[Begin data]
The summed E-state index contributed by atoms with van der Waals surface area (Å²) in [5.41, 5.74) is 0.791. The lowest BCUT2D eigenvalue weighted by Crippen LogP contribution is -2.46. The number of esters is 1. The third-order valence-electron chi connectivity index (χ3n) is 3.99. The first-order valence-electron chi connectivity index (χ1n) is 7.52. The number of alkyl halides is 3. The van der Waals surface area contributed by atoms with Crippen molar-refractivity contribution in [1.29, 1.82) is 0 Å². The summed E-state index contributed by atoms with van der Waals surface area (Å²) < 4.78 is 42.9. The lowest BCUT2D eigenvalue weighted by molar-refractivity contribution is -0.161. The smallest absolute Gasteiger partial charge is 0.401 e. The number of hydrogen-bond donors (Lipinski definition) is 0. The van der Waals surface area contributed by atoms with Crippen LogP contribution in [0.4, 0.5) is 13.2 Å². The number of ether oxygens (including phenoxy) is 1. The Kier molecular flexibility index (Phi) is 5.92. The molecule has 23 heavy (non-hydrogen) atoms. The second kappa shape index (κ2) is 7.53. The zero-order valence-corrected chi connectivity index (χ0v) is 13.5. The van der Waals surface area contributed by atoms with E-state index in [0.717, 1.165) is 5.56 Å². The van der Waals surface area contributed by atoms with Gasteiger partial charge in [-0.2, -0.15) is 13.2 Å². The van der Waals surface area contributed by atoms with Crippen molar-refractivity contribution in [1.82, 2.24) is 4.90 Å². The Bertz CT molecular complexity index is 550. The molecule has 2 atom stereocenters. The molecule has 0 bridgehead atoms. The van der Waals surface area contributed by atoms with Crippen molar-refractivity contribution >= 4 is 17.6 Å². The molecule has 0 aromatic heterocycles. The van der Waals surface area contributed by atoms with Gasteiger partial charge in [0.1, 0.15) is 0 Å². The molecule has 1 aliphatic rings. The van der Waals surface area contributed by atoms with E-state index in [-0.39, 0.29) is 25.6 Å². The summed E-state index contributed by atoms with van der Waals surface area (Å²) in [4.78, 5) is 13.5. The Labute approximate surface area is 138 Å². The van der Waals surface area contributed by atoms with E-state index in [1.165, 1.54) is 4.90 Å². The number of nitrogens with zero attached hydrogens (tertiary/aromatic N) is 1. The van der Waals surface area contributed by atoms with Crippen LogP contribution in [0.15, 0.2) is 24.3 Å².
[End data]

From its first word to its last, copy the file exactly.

The summed E-state index contributed by atoms with van der Waals surface area (Å²) in [5.41, 5.74) is 0.791. The lowest BCUT2D eigenvalue weighted by Crippen LogP contribution is -2.46. The number of esters is 1. The third-order valence-electron chi connectivity index (χ3n) is 3.99. The first-order valence-electron chi connectivity index (χ1n) is 7.52. The number of alkyl halides is 3. The van der Waals surface area contributed by atoms with Crippen molar-refractivity contribution in [1.29, 1.82) is 0 Å². The summed E-state index contributed by atoms with van der Waals surface area (Å²) < 4.78 is 42.9. The lowest BCUT2D eigenvalue weighted by molar-refractivity contribution is -0.161. The smallest absolute Gasteiger partial charge is 0.401 e. The number of hydrogen-bond donors (Lipinski definition) is 0. The van der Waals surface area contributed by atoms with Crippen LogP contribution in [0.4, 0.5) is 13.2 Å². The number of ether oxygens (including phenoxy) is 1. The Kier molecular flexibility index (Phi) is 5.92. The molecule has 23 heavy (non-hydrogen) atoms. The second kappa shape index (κ2) is 7.53. The zero-order valence-corrected chi connectivity index (χ0v) is 13.5. The van der Waals surface area contributed by atoms with E-state index in [0.717, 1.165) is 5.56 Å². The van der Waals surface area contributed by atoms with Gasteiger partial charge in [-0.2, -0.15) is 13.2 Å². The van der Waals surface area contributed by atoms with Crippen molar-refractivity contribution in [1.82, 2.24) is 4.90 Å². The Bertz CT molecular complexity index is 550. The molecule has 2 atom stereocenters. The molecule has 0 bridgehead atoms. The van der Waals surface area contributed by atoms with Crippen molar-refractivity contribution >= 4 is 17.6 Å². The molecule has 0 aromatic heterocycles. The van der Waals surface area contributed by atoms with Gasteiger partial charge in [0.1, 0.15) is 0 Å². The molecule has 1 aliphatic rings. The van der Waals surface area contributed by atoms with E-state index in [-0.39, 0.29) is 25.6 Å². The summed E-state index contributed by atoms with van der Waals surface area (Å²) in [4.78, 5) is 13.5. The Labute approximate surface area is 138 Å². The van der Waals surface area contributed by atoms with E-state index in [1.165, 1.54) is 4.90 Å². The number of nitrogens with zero attached hydrogens (tertiary/aromatic N) is 1. The van der Waals surface area contributed by atoms with Crippen LogP contribution in [0.15, 0.2) is 24.3 Å².